11. Organization of the Wagon Was Crucial For Daily Loading and Unloading
The wagon was carefully organized because everything the family had and could take with them had to fit. All of the people and belongings were also arranged in a certain way because they would have to be unloaded every night and reloaded the following morning. The wagon was made to live inside measuring 12 to 14 feet long and would be able to carry as much as five tons. The bottom of the cart would be covered with chests and boxes that stored the dishes, tools, and clothing. In the back of the wagon was the washtub, iron stove, and storage of food. On top of these items were cloth mattresses filled with goose feathers and horsehair, blankets, and pillows.
Other supplies, such as pots and pans, were hung on the outside of the wagon. Because the carts were so full, there would be no room for passengers in the back. Therefore, everyone but pregnant women, elderly, and the sick would walk. This long haul meant that on average each family member would need about nine pairs of shoes for the trip. Then there were the supplies of tools that were needed not only for the journey but also for being able to build a home once the pioneers reached their destination. These tools often consisted of an ax, augers, gimlet, spokes, wagon tongue, heavy ropes, chains, hammer, nails, hoe, plow, shovel, ox shoes, and spade.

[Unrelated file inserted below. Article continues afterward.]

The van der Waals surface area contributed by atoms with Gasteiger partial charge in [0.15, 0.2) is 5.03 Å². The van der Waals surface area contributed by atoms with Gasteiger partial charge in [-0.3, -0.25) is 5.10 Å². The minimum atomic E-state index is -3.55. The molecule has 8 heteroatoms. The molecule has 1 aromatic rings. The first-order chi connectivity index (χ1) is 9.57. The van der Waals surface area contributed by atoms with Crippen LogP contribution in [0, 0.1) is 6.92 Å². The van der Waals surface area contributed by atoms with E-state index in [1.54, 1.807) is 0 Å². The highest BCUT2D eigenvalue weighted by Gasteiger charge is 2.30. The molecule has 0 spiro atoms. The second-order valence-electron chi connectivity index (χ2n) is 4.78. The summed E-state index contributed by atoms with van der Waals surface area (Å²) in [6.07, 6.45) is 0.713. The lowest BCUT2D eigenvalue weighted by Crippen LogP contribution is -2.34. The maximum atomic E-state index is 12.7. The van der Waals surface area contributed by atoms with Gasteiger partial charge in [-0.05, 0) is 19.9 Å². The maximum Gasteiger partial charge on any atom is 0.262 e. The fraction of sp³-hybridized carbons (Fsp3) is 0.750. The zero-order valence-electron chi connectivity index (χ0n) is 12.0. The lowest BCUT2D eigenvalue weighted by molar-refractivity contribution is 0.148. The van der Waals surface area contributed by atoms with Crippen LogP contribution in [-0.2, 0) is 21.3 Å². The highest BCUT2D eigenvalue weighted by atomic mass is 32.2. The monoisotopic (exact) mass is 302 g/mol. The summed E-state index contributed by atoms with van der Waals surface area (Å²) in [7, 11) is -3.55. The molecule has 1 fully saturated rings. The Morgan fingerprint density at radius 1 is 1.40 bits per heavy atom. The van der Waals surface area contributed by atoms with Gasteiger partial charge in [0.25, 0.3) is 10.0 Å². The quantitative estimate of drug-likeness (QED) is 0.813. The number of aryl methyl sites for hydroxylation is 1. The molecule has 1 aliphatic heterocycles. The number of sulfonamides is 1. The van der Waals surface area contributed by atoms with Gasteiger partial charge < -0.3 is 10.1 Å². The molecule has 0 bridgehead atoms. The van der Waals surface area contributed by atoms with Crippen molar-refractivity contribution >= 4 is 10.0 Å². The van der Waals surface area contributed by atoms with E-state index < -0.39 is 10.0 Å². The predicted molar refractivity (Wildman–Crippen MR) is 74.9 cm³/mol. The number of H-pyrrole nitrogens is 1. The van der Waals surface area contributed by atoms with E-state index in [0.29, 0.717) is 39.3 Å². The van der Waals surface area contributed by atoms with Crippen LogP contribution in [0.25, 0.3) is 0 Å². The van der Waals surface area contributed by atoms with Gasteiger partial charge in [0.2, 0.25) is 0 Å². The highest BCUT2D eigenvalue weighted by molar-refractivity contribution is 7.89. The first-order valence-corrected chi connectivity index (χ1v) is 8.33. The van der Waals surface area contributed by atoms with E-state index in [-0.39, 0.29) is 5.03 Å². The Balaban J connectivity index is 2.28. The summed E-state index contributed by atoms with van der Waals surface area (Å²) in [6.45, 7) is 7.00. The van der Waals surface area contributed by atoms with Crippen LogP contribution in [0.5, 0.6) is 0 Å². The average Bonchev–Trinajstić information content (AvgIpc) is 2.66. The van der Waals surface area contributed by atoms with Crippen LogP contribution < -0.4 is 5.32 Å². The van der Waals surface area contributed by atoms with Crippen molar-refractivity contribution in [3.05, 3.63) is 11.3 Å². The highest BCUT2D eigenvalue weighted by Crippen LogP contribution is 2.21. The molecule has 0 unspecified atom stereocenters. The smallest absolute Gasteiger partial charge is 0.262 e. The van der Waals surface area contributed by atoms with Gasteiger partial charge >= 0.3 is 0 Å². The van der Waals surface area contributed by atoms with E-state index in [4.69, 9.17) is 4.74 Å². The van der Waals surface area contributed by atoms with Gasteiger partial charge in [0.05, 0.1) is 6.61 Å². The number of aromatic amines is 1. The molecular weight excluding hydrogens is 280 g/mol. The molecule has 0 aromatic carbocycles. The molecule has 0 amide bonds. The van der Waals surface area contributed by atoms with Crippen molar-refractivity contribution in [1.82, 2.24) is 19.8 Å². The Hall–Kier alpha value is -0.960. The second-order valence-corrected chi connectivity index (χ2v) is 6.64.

Of course, there was more to the preparation than just supplies, wagon, oxen, shoes, and money. There was also the organization of the wagon train. Each wagon train had a leader, who would be in charge of when the wagon train would start and stop. They would also set the pace for the wagon train. There was an organization on when the wagon train would leave the area the pioneers were living in at the time. With all this preparation and the pioneer’s knowledge of danger along the trail, people have often wondered why the pioneers decided to take the trip out west.